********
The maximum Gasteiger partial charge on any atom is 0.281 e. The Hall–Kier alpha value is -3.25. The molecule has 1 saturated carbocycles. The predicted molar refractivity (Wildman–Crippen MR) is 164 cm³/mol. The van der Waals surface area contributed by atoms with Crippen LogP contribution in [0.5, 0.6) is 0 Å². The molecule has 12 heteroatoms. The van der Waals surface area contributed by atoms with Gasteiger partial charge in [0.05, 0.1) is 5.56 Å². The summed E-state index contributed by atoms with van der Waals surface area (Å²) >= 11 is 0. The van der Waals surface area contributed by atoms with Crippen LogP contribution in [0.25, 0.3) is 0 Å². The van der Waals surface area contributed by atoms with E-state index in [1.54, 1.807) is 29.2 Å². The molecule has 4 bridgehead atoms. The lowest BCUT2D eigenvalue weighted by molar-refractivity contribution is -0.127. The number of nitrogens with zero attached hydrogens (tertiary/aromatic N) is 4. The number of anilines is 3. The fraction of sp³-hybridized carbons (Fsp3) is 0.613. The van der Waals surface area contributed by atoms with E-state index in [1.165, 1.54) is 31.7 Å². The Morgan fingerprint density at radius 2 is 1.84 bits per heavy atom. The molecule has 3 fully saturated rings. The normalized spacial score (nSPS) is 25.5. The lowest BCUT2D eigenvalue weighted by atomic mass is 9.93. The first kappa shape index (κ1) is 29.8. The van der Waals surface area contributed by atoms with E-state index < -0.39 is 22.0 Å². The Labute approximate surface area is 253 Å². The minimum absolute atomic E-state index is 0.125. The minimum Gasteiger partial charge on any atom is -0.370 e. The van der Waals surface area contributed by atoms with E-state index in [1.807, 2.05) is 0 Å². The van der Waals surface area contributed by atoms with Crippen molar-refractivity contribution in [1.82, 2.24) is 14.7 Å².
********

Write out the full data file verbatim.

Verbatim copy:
The maximum Gasteiger partial charge on any atom is 0.281 e. The Hall–Kier alpha value is -3.25. The molecule has 1 saturated carbocycles. The predicted molar refractivity (Wildman–Crippen MR) is 164 cm³/mol. The van der Waals surface area contributed by atoms with Crippen LogP contribution in [0.5, 0.6) is 0 Å². The molecule has 12 heteroatoms. The van der Waals surface area contributed by atoms with Gasteiger partial charge in [0.05, 0.1) is 5.56 Å². The summed E-state index contributed by atoms with van der Waals surface area (Å²) >= 11 is 0. The van der Waals surface area contributed by atoms with Crippen LogP contribution in [0.25, 0.3) is 0 Å². The van der Waals surface area contributed by atoms with E-state index in [1.54, 1.807) is 29.2 Å². The molecule has 4 bridgehead atoms. The lowest BCUT2D eigenvalue weighted by molar-refractivity contribution is -0.127. The number of nitrogens with zero attached hydrogens (tertiary/aromatic N) is 4. The number of anilines is 3. The fraction of sp³-hybridized carbons (Fsp3) is 0.613. The van der Waals surface area contributed by atoms with E-state index in [1.165, 1.54) is 31.7 Å². The Morgan fingerprint density at radius 2 is 1.84 bits per heavy atom. The molecule has 3 fully saturated rings. The normalized spacial score (nSPS) is 25.5. The lowest BCUT2D eigenvalue weighted by atomic mass is 9.93. The first kappa shape index (κ1) is 29.8. The van der Waals surface area contributed by atoms with E-state index < -0.39 is 22.0 Å². The Labute approximate surface area is 253 Å². The minimum absolute atomic E-state index is 0.125. The minimum Gasteiger partial charge on any atom is -0.370 e. The van der Waals surface area contributed by atoms with E-state index in [1.807, 2.05) is 0 Å². The van der Waals surface area contributed by atoms with Crippen molar-refractivity contribution in [1.82, 2.24) is 14.7 Å².